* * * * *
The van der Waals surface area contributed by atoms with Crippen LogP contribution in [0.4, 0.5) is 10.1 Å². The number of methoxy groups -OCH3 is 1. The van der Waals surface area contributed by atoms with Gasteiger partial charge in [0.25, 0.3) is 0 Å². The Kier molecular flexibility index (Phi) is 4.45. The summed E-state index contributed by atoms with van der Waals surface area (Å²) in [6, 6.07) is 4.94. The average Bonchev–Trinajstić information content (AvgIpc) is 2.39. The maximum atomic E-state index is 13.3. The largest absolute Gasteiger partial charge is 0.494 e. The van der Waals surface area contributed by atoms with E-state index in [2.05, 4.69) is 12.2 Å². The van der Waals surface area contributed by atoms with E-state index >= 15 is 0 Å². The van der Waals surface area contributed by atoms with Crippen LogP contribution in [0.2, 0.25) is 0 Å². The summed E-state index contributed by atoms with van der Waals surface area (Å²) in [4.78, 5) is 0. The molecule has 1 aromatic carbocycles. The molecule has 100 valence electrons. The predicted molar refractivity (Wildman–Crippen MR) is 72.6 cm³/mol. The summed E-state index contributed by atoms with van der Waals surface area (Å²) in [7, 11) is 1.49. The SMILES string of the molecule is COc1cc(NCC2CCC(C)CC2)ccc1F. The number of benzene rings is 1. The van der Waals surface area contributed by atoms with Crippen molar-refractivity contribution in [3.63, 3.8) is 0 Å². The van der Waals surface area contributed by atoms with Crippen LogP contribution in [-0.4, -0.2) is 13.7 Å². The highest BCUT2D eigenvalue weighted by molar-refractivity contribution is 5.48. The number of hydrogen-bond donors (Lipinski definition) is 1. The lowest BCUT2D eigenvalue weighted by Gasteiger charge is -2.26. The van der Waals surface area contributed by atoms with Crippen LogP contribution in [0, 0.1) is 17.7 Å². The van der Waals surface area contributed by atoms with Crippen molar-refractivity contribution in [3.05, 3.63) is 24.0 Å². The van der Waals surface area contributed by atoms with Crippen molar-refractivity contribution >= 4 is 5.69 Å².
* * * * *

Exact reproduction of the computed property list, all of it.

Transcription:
The van der Waals surface area contributed by atoms with Crippen LogP contribution in [0.4, 0.5) is 10.1 Å². The number of methoxy groups -OCH3 is 1. The van der Waals surface area contributed by atoms with Gasteiger partial charge in [0.25, 0.3) is 0 Å². The Kier molecular flexibility index (Phi) is 4.45. The summed E-state index contributed by atoms with van der Waals surface area (Å²) in [6, 6.07) is 4.94. The average Bonchev–Trinajstić information content (AvgIpc) is 2.39. The maximum atomic E-state index is 13.3. The largest absolute Gasteiger partial charge is 0.494 e. The van der Waals surface area contributed by atoms with E-state index in [2.05, 4.69) is 12.2 Å². The van der Waals surface area contributed by atoms with E-state index >= 15 is 0 Å². The van der Waals surface area contributed by atoms with Crippen LogP contribution in [0.2, 0.25) is 0 Å². The summed E-state index contributed by atoms with van der Waals surface area (Å²) in [4.78, 5) is 0. The molecule has 1 aromatic carbocycles. The molecule has 100 valence electrons. The predicted molar refractivity (Wildman–Crippen MR) is 72.6 cm³/mol. The summed E-state index contributed by atoms with van der Waals surface area (Å²) in [7, 11) is 1.49. The SMILES string of the molecule is COc1cc(NCC2CCC(C)CC2)ccc1F. The number of benzene rings is 1. The van der Waals surface area contributed by atoms with Crippen molar-refractivity contribution in [3.63, 3.8) is 0 Å². The van der Waals surface area contributed by atoms with Crippen LogP contribution in [-0.4, -0.2) is 13.7 Å². The highest BCUT2D eigenvalue weighted by molar-refractivity contribution is 5.48. The number of hydrogen-bond donors (Lipinski definition) is 1. The lowest BCUT2D eigenvalue weighted by Gasteiger charge is -2.26. The van der Waals surface area contributed by atoms with Crippen LogP contribution in [0, 0.1) is 17.7 Å². The van der Waals surface area contributed by atoms with Crippen molar-refractivity contribution in [3.05, 3.63) is 24.0 Å². The van der Waals surface area contributed by atoms with Crippen molar-refractivity contribution >= 4 is 5.69 Å².